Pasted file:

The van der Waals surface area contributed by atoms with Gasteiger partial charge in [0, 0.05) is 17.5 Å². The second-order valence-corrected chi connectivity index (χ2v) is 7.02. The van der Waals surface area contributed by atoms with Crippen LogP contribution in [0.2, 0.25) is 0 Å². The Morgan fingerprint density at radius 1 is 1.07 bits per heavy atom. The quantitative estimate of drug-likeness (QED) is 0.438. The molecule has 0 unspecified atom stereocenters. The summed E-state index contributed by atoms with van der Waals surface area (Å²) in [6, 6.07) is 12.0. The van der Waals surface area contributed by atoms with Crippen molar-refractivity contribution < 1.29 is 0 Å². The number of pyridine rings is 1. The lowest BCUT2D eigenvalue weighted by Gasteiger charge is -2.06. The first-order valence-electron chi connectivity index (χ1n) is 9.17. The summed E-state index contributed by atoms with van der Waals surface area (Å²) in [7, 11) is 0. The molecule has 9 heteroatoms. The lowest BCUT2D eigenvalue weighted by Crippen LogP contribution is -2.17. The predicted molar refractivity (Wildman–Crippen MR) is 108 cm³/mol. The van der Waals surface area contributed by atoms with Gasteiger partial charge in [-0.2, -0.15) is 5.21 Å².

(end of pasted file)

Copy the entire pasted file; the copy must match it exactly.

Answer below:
The van der Waals surface area contributed by atoms with Gasteiger partial charge in [0, 0.05) is 17.5 Å². The second-order valence-corrected chi connectivity index (χ2v) is 7.02. The van der Waals surface area contributed by atoms with Crippen LogP contribution in [0.2, 0.25) is 0 Å². The Morgan fingerprint density at radius 1 is 1.07 bits per heavy atom. The quantitative estimate of drug-likeness (QED) is 0.438. The molecule has 0 unspecified atom stereocenters. The summed E-state index contributed by atoms with van der Waals surface area (Å²) in [6, 6.07) is 12.0. The van der Waals surface area contributed by atoms with Crippen molar-refractivity contribution < 1.29 is 0 Å². The number of pyridine rings is 1. The lowest BCUT2D eigenvalue weighted by Gasteiger charge is -2.06. The first-order valence-electron chi connectivity index (χ1n) is 9.17. The summed E-state index contributed by atoms with van der Waals surface area (Å²) in [7, 11) is 0. The molecule has 9 heteroatoms. The lowest BCUT2D eigenvalue weighted by Crippen LogP contribution is -2.17. The predicted molar refractivity (Wildman–Crippen MR) is 108 cm³/mol. The van der Waals surface area contributed by atoms with Gasteiger partial charge in [-0.2, -0.15) is 5.21 Å².